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Wrong prosecute in-laws under dowry law if they don’t reside with couple

HIGH COURT OF JUDICATURE FOR RAJASTHAN AT JODHPUR

S.B. Criminal Misc(Pet.) No. 1842/2020

Komal Narang S/o Shyamlal Narang, Aged About 29 Years, By
Caste Arora, R/o Plot No. 9-10, Daara Colony Ward No. 14, Near Chandigarh Hospital, Hanumangarh (Raj.).—-Petitioner

Versus

1. State Of Rajasthan, Through P.p.

2. Shefali W/o Komal Narang D/o Pradeep Sachdeva S/o
Madan Lal, By Caste Arora, R/o 85-86, Prem Nagar,
Sri Ganganagar. Presently Residing At 9G Tower Grand Rama 9, 10Th Floor, Rama 9Rd, Huay Kwang, Bankok, Thailand 10310

3. Pradeep Sachdeva S/o Madan Lal, By Caste Arora,
R/o 85-86, Prem Nagar, Sri Ganganagar.—-Respondents

Connected With S.B. Criminal Misc(Pet.) No. 503/2020

1. Manju Bala W/o Shyamlal Narang, Aged About 55 Years,
By Caste Arora, R/o Plot No. 9-10, Daara Colony Ward No. 14 Near Chandigarh Hospital Hanumangarh (Raj.).

2. Shyamlal Narang S/o Kashiram, Aged About 60 Years,
By Caste Arora, R/o Plot No. 9-10, Daara Colony Ward No.14 Near Chandigarh Hospital Hanumangarh (Raj.).—-Petitioners

Versus

1. State, Through P.p.

2. Shefali W/o Komal Narang D/o Pradeep Sachdeva S/o Madan Lal,
By Caste Arora, R/o 85-86, Prem Nagar, Sri Ganganagar.
Presently Residing At 9G Tower Grand Rama 9, 10Th Floor, Rama 9Rd, Huay Kwang, Bankok, Thailand 10310

3. Predeep Sachdeva S/o Madan Lal, By Caste Arora, R/o 85-86, Prem Nagar, Sri Ganganagar.—-Respondents

For Petitioner(s) : Mr. Hardev Singh Sidhu Kharlia,Senior Advocate assisted by
Dr. R.D.S.S. Kharlia
Mr. Deepender Rajpurohit
Ms. Kinjal Purohit
For Respondent(s) : Mr. Mahipal Bishnoi PP
Mr. C.S. Kotwani
Mr. Deepak Kankar

HON’BLE DR. JUSTICE PUSHPENDRA SINGH BHATI

Judgment

Reserved on 16/08/2021
Pronounced on 01/09/2021

1. In wake of second surge in the COVID-19 cases, abundant caution is being maintained, while hearing the matters in Court, for the safety of all concerned.

2. These criminal misc. petitions under Section 482 Cr.P.C. have been preferred seeking quashing of FIR No.117/2019 registered at Police Station Mahila Thana, Sriganganagar, District Sriganganagar and the entire proceedings in furtherance of the same, for the offences under Sections 406, 498-A, 313 & 377 IPC against the present petitioners.

3. S.B. Criminal Misc. Petition No.1842/2020 has been preferred by Komal Narang (hereinafter also referred to as ‘petitioner-husband’), who is husband of complainant/respondent No.2-Shefali (hereinafter also referred to as ‘complainant-wife’).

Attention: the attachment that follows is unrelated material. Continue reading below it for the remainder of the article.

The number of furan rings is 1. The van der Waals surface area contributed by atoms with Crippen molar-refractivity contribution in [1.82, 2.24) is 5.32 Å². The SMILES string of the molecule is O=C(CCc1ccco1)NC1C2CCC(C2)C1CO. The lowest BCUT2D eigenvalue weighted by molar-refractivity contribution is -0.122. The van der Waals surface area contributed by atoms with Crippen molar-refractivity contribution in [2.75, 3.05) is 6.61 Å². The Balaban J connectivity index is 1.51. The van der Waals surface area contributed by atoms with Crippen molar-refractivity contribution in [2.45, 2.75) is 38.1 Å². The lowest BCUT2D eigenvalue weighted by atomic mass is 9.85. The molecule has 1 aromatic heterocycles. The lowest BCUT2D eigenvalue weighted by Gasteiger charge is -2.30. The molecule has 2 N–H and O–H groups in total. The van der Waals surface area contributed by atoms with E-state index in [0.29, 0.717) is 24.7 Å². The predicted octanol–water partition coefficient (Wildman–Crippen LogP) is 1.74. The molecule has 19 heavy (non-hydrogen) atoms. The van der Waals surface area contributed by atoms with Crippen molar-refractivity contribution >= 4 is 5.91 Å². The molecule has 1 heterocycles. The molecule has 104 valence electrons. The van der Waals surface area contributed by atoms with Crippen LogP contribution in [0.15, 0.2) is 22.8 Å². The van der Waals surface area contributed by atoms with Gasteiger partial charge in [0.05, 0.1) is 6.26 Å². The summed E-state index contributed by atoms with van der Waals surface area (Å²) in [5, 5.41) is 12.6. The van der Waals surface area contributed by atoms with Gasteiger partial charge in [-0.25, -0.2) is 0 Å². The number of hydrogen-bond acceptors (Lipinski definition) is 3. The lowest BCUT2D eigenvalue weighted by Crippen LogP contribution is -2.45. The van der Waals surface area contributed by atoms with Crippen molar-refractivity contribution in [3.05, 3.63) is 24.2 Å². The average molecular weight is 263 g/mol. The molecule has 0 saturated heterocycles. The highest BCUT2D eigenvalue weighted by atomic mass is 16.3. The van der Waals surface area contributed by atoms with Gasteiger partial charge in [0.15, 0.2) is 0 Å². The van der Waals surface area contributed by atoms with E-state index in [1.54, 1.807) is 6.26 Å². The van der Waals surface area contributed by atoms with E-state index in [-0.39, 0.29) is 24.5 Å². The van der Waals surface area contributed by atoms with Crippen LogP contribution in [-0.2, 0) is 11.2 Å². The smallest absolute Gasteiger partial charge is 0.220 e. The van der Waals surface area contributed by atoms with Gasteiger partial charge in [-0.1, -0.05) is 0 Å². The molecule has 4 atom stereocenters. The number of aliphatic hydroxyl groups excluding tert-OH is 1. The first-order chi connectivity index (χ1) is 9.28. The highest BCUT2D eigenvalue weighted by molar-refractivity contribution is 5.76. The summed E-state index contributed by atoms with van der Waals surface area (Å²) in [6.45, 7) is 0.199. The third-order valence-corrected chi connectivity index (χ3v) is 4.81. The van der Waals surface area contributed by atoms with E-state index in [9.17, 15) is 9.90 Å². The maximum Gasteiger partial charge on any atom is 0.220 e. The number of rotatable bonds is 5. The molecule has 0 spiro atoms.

S.B. Criminal Misc. Petition No.503/2020 has been preferred by Manju Bala – mother-in-law of the complainant – and Shyamlal Narang – father-in-law of the complainant – (hereinafter also referred to as ‘in-laws’).

4. Brief facts of this case, as noticed by this Court, are that the present petitioner-husband and the complainant-wife got married, as per the Hindu rituals, on 13.12.2015 at Hanumangarh. The couple thereafter, moved to Bangkok (Thailand) and stayed there together for some time. However, thereafter, matrimonial conflict arose between them, which led to lodging of the present FIR bearing No.117/2019 dated 01.06.2019 at Police Station Mahila Thana, Sriganganagar, District Srigangangagar for the offences under Sections 406, 498-A, 313 & 377 IPC, quashing whereof has been sought in the present petitions.

5. Mr. Hardev Singh Sidhu Kharlia, learned Senior Counsel assisted by Dr. R.D.S.S. Kharlia, for the petitioners has made submissions pertaining to both the present petitions filed on behalf of husband, mother-in-law and father-in-law, respectively, of the complainant/respondent No.2.

6. Learned Senior Counsel for the petitioners submitted that on a bare reading of the FIR itself, the offence against the present petitioner-husband is not made out.

7. Learned Senior Counsel for the petitioners further submitted that the offence is also not made out against the old aged and ill parents of the complainant’s husband, and the impugned FIR was lodged only with a view to harass them.

8. Learned Senior Counsel for the petitioners also submitted that the role of the petitioners (in-laws of the complainant) cannot be said to be such, which can suggest that they were the perpetrators of the allegations concerned, as they were residing at Hanumangarh, whereas the complete matrimony in question was admittedly spent at Bangkok (Thailand), except for certain intermittent visits of the complainant-wife to her matrimonial home at Hanumangarh.

9. Learned Senior Counsel for the petitioners also submitted that on a bare reading of the chats and the conversation between the petitioner-husband and the complainant-wife, it is clear that until there was matrimonial harmony, there were no allegations; however, as soon as the colour of such harmony changed, the allegations in question erupted retrospectively.